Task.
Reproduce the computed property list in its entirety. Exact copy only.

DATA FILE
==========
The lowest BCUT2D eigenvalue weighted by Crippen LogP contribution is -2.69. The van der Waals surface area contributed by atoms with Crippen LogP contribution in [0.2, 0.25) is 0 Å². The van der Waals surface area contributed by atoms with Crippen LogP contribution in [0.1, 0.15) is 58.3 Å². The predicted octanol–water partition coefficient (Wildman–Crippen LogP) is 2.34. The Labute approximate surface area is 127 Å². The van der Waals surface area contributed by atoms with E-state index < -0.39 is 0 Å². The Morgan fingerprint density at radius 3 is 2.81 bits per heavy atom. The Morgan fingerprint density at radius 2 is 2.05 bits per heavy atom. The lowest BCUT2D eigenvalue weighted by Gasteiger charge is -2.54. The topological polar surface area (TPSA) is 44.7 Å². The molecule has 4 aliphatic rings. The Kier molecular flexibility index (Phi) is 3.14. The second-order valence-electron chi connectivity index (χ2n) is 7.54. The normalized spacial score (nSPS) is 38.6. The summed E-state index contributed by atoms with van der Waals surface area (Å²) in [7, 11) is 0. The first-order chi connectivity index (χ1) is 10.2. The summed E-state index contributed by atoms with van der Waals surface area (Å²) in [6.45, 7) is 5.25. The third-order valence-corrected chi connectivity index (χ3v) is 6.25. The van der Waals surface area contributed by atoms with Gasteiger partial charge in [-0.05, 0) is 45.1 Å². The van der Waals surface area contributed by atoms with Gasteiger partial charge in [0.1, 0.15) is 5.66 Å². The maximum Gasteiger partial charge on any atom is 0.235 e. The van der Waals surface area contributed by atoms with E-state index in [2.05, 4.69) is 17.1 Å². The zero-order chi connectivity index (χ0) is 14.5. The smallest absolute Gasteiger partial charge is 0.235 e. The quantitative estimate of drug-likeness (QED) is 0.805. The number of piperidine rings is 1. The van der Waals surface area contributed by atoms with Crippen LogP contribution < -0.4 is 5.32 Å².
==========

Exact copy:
The lowest BCUT2D eigenvalue weighted by Crippen LogP contribution is -2.69. The van der Waals surface area contributed by atoms with Crippen LogP contribution in [0.2, 0.25) is 0 Å². The van der Waals surface area contributed by atoms with Crippen LogP contribution in [0.1, 0.15) is 58.3 Å². The predicted octanol–water partition coefficient (Wildman–Crippen LogP) is 2.34. The Labute approximate surface area is 127 Å². The van der Waals surface area contributed by atoms with E-state index < -0.39 is 0 Å². The Morgan fingerprint density at radius 3 is 2.81 bits per heavy atom. The Morgan fingerprint density at radius 2 is 2.05 bits per heavy atom. The lowest BCUT2D eigenvalue weighted by Gasteiger charge is -2.54. The topological polar surface area (TPSA) is 44.7 Å². The molecule has 4 aliphatic rings. The Kier molecular flexibility index (Phi) is 3.14. The second-order valence-electron chi connectivity index (χ2n) is 7.54. The normalized spacial score (nSPS) is 38.6. The summed E-state index contributed by atoms with van der Waals surface area (Å²) in [7, 11) is 0. The first-order chi connectivity index (χ1) is 10.2. The summed E-state index contributed by atoms with van der Waals surface area (Å²) in [6.45, 7) is 5.25. The third-order valence-corrected chi connectivity index (χ3v) is 6.25. The van der Waals surface area contributed by atoms with Gasteiger partial charge in [-0.05, 0) is 45.1 Å². The van der Waals surface area contributed by atoms with Gasteiger partial charge in [0.1, 0.15) is 5.66 Å². The maximum Gasteiger partial charge on any atom is 0.235 e. The van der Waals surface area contributed by atoms with E-state index in [2.05, 4.69) is 17.1 Å². The zero-order chi connectivity index (χ0) is 14.5. The smallest absolute Gasteiger partial charge is 0.235 e. The quantitative estimate of drug-likeness (QED) is 0.805. The number of piperidine rings is 1. The van der Waals surface area contributed by atoms with Crippen LogP contribution < -0.4 is 5.32 Å².